Skip to site navigation

Press release: Constitutional Changes to feature strongly in Queen’s Speech

8 May 2012

Three constitutional items will almost certainly feature strongly in the coming session of Parliament: Lords reform, Scottish independence and changing the rules of succession. Lords reform is the biggest, and threatens to overwhelm the rest of the legislative programme, and cause big tensions between the coalition partners.

The Black Rod

The Black Rod

Lords reform faces massive opposition in both Houses’ said the Constitution Unit’s deputy director Meg Russell.

The bill may fail: ‘We know the reform proposals are opposed by the Lords itself, but there is so much resistance among Conservative MPs in particular that the bill may fail to get through the House of Commons’, Meg Russell added.

It risks completely dominating the parliamentary session, she suggested. ‘Committee stage of the bill must be taken on the floor of the Commons and could take six weeks or more. Lords reform risks being for Cameron what the Maastricht bill was for John Major: this took 23 days on the floor of the House in committee alone, and saw numerous painful rebellions. At the bill’s Second Reading the rebels will seek to defeat the programme motion on its timetabling. If they succeed, the government will lose control over timing completely – but even if they fail, the bill may still be lost’.

There are numerous issues over which the plans may fall apart: ‘Simply to win the programme motion the government may need to concede a referendum on reform, which Nick Clegg doesn’t want. But defeats in the Commons are also likely on the powers of the Lords, the proportion of elected members, the electoral system, the proposed 15 year non-renewable terms, and the presence of the Bishops. Once MPs get hold of it, the bill may suffer a death of a thousand cuts’, Dr Russell concluded.

Scottish independence will also loom very large. The UK and Scottish governments will start negotiating in the summer and autumn about how to legislate for the independence referendum. The UK government wants there to be a single question, just on independence; while Alex Salmond will hold out for a second question, on Devolution Max. If they cannot agree the UK government may withdraw its offer to legislate for the referendum at Westminster, throwing up the risk that any referendum authorised by the Scottish Parliament is open to legal challenge.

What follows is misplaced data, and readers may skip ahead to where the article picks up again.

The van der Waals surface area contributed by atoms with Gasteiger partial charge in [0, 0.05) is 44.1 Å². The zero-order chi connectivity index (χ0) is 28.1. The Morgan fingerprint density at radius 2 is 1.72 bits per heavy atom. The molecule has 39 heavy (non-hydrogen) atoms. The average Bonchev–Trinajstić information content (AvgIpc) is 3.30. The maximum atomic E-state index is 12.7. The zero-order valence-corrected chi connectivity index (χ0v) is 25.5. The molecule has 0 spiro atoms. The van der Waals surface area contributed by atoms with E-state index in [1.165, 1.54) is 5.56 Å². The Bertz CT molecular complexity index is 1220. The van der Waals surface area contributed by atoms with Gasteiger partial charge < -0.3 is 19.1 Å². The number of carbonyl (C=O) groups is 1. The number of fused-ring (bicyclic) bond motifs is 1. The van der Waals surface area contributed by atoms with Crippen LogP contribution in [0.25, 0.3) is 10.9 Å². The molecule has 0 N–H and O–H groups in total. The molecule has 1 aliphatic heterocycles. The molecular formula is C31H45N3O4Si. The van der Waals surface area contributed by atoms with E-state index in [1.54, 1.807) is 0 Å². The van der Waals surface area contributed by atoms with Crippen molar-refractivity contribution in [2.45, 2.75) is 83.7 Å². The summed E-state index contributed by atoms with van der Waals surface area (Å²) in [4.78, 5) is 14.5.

Changing the rules of succession to the throne is much less contentious. To give a lead to the other countries where the Queen is head of state, the UK will want to legislate soon to remove the rule of male primogeniture, that sons come before daughters, and to remove one element of the discrimination against Catholics, that any heir to the throne who marries a Catholic is removed from the line of succession. (Catholics themselves and anyone else not in communion with the Church of England will remain barred from succeeding.)

Notes for Editors

  • For interviews, please contact the Unit’s Press Officer Brian Walker on 07802 176347 (williambrianwalker@gmail.com) or the Unit’s Administrator on 0207 679 4977 (v.spence@ucl.ac.uk).
  • The Constitution Unit is an independent and non-partisan research centre based in the Department of Political Science at University College London http://www.ucl.ac.uk/constitution-unit/

Join the Debate

Blog

News

Graham Gee: The Lord Chief Justice and Section 5 of the Constitutional Reform Act

Mon, 14 Apr 2014 10:06:17 +0000

This is posted on behalf of Graham Gee and originally appeared on the UK Constitutional Law Association Blog. The Constitutional Reform Act redrew relationships between the senior judiciary and Parliament in a number of ways. Amongst the most significant was removing the right of the LCJ to speak in the Lords. Earlier this month, the […]

Read more...

Jenny Watson’s lecture on the modernisation of the electoral administration system

Thu, 10 Apr 2014 15:15:57 +0000

In the latest Constitution Unit seminar, Jenny Watson, the Chair of the Electoral Commission, provided the audience with a very eloquent account of the challenges and opportunities presented by the imminent and future work towards electoral modernisation. Drawing upon the effective steps that have already been taken by the Labour administration and most recently the […]

Read more...

Concerns about the Steel/Byles Lords reform bill: a summary

Wed, 02 Apr 2014 16:01:07 +0000

David Steel’s Lords reform bill (previously sponsored in the Commons by Dan Byles) had its second reading in the chamber on Friday. Last night the Constitution Unit and Constitution Society jointly hosted a meeting in the Lords to discuss concerns about the bill. Its main provisions – allowing peers to retire, and for the expulsion of serious criminals - have […]

Read more...
Mailing List

Connect with us

RSSFlickr

Footer menu